To some, the feminization of this traditional title could be construed as negative.  However, I encourage the distinction; the word is sultry and seductive, giving the impression and allure of feminine wile and wit.  When picturing the word, the bartender (or barman for the truly traditional) is a gentleman in a shirt and tie, apron neatly tucked and shirtsleeves rolled.  Yet a bartendress is altogether different: engaging and mysterious, simultaneously commanding liquor bottles and gentlemen’s attention.

Although opinionated, I am no expert.  So I contacted Derek Brown, another DC local who’s considered “a leading voice in the emerging cocktail renaissance” and co-owner of The Passenger, coincidentally a favorite local cocktail bar.  Derek asserts the gender-neutral bartender works best, as other terms such as mixologist, bar chef, and mixicologist, are overly controversial.

Regardless of what you believe (or envision) a bartendress or barman to mean, the best practice is to learn the first name of the man or woman pouring your drink.  Exchange pleasantries when pulling up a barstool or simply smile and say hello.  Chances are you’ll receive the same in return and perhaps after a few visits, even make a new friend.

Published in: on November 17, 2010 at 12:12 am  Comments (1)  
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The Boss Recommends

Learning to work for a new supervisor is always an interesting and challenging experience, requiring some subtlety and finesse.  Many times expectations are confused and personality traits misunderstood; common ground is sought by both manager and employee alike.  When commonalities are discovered, they are valuable items benefitting both personal and professional relationships.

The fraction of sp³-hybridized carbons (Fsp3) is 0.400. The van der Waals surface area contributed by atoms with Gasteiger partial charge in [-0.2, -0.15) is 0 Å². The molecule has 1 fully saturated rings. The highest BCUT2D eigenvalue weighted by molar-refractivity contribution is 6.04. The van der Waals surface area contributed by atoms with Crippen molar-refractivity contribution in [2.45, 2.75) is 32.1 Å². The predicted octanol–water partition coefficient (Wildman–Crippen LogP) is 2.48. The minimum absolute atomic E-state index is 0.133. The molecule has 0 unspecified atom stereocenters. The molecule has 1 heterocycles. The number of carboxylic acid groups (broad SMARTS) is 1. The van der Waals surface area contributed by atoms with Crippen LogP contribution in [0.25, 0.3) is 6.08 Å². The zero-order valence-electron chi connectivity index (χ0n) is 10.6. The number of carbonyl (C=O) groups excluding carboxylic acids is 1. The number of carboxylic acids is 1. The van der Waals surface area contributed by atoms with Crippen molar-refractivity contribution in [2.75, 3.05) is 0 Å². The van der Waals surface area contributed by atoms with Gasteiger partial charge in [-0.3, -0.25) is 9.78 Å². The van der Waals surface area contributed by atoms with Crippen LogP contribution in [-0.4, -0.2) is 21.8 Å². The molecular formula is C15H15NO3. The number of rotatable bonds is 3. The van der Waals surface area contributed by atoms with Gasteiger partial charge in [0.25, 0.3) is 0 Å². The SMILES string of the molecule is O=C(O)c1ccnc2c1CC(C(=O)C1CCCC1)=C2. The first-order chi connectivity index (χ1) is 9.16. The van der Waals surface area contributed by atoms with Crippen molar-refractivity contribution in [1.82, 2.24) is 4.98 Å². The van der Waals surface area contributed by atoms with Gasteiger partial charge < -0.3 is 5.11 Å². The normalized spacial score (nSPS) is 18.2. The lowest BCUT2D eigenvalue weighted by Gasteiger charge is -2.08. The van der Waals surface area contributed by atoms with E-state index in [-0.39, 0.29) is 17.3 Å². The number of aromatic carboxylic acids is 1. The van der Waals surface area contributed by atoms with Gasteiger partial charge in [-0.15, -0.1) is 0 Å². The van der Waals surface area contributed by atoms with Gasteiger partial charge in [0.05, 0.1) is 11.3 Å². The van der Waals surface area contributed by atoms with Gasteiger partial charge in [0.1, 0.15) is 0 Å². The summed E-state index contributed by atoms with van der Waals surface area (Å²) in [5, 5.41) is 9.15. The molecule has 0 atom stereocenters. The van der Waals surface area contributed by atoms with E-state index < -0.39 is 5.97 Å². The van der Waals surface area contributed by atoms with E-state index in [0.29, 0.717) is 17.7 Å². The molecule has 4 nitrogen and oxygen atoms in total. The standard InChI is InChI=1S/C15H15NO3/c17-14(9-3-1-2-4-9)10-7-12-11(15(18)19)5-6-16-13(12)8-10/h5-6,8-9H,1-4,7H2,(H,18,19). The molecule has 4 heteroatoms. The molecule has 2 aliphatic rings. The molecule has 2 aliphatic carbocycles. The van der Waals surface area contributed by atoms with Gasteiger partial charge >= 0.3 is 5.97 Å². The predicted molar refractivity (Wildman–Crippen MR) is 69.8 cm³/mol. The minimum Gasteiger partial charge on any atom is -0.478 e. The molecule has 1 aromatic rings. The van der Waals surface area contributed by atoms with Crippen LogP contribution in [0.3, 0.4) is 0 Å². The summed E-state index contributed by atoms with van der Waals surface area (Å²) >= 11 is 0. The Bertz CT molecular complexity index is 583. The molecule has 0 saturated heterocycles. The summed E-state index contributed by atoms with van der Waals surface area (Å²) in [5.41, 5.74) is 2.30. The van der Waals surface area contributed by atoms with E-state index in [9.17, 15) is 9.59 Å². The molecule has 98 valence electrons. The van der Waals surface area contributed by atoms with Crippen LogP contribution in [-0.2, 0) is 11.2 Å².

Luckily for me, scotch proved to be the common factor between labor and management.  Fate certainly smiled on me; this time, in the form of Aberlour 12 year.

I only recently became familiar with Aberlour’s A’bunadh expression at a single malt tasting, having no knowledge of the brand’s other varieties.  The 12 year, I was informed, was a favored selection for “everyday drinking.”  And, my boss added before departing my work area, “it’s very reasonably priced.”

His words presented an interesting consideration.  Although admittedly not a connoisseur, the boss’s advice was an excellent opportunity to build rapport.  But should I risk taking his recommendation and possibly purchasing a bottle of dreck?  Coincidentally I had recently finished a bottle of Balvenie Doublewood, which meant a replacement was necessary to fill its void.  As often stated, I am always looking to try new spirits – especially scotch.

So after work I procured a bottle; later that evening a glass was poured.  First neat, then with one cube of ice, the Aberlour presented a complex oaky and dark taste, no doubt from the whisky’s time residing in both oak and sherry casks.

It was, surprisingly, an excellent alternative to my ordinary choice of everyday scotch, the Glenlivet 12 year.  Not surprisingly perhaps, was the first question the boss asked the following day: whether I enjoyed my purchase.

Published in: on November 12, 2010 at 11:39 pm  Comments Off on The Boss Recommends